Detecting two planets confidently

The authors apply their method to HARPS observations of the active star CoRoT-7, confidentially detecting two planets. Figure 1 shows one of the main outputs from their simulation: the posterior distribution of the number of planets, which we can be used to infer how many planets are supported by the data, and to gain information about their orbital parameters, and in particular, their masses.

What do the authors mean by ‘confidently’ detecting two planets? The authors use a strict detection criterion, stating that to claim a detection of N planets, then the probability of N planets should be at least 150 times greater than the probability of N-1 planets. This approach regards false positives (saying there is a planet, when there really isn’t one) to be worse than false negatives (saying there isn’t a planet, when there really is one). This is highlighted in Figure 1, showing that according to this criterion that there is strong evidence for two planets, while the evidence for more planets is relatively weak.


Figure 1. The posterior distribution for the number of planets around CoRoT-7. The ratios of the probabilities between models with 1, 2, and 3 planets is highlighted (note that p(0) = p(1) = 0). According to the authors’ detection criterion, the evidence for two planets is much stronger than the evidence for three or more.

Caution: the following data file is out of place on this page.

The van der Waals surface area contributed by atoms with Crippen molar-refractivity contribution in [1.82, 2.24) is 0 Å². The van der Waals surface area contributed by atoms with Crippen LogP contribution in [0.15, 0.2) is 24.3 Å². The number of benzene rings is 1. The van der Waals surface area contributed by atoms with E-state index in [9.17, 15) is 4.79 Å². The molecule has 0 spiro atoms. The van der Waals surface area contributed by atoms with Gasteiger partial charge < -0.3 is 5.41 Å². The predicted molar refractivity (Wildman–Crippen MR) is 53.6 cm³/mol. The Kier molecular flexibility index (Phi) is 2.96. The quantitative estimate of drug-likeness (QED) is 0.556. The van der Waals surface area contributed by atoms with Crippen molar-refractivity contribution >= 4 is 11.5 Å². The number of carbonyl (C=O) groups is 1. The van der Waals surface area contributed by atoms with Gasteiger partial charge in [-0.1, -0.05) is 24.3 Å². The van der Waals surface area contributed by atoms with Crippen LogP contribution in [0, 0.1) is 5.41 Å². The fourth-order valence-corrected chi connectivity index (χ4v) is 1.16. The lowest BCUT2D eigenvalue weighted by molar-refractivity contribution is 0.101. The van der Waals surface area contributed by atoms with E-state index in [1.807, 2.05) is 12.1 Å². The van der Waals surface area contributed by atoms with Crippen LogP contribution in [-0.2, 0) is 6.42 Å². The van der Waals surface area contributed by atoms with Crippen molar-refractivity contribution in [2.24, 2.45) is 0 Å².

RVs carry treasures of information

The planets around CoRoT-7 (CoRoT-7a, and CoRoT-7b) had been announced previously in earlier papers, but the high activity level of CoRoT-7 created a lot of discussion with different planet mass estimates being reported. Another group combined RV data from HARPS with simultaneous photometric measurements, to successfully disentangle the stellar activity signal. The authors of today’s paper achieve similar results, now using only RVs, showing that RVs are rich in information content. The importance of this work is not the specific application to CoRoT-7, but rather that the authors have provided a fast framework to facilitate the study of planets around active stars using only RVs. In the future, the authors plan to test their framework further, to see how well it performs on other RV datasets.

The authors have all their code and data used presented in this paper available online on GitHub: https://github.com/j-faria/exoBD-CoRoT7. Take a peek, help them improve it, and by all means use it to find more planets!

About Gudmundur Stefansson

I am a second year Ph.D. student in Astrophysics at Pennsylvania State University, where I work with Dr. Suvrath Mahadevan on building and testing various subsystems for the Habitable Zone Planet Finder (HPF) spectrograph. I did my B.Sc. in Physics at University of Iceland where I fabricated integrated optical devices with applications in biosensing in a nano-fabrication lab. When I’m not building instruments or writing for Astrobites, I try to get better at (timelapse) photography and MMA.


  1. Hi, can you please give the reference for the work that you are talking about when you mentioned ‘Another group combined RV data from HARPS with simultaneous photometric measurements, to successfully disentangle the stellar activity signal.’ ?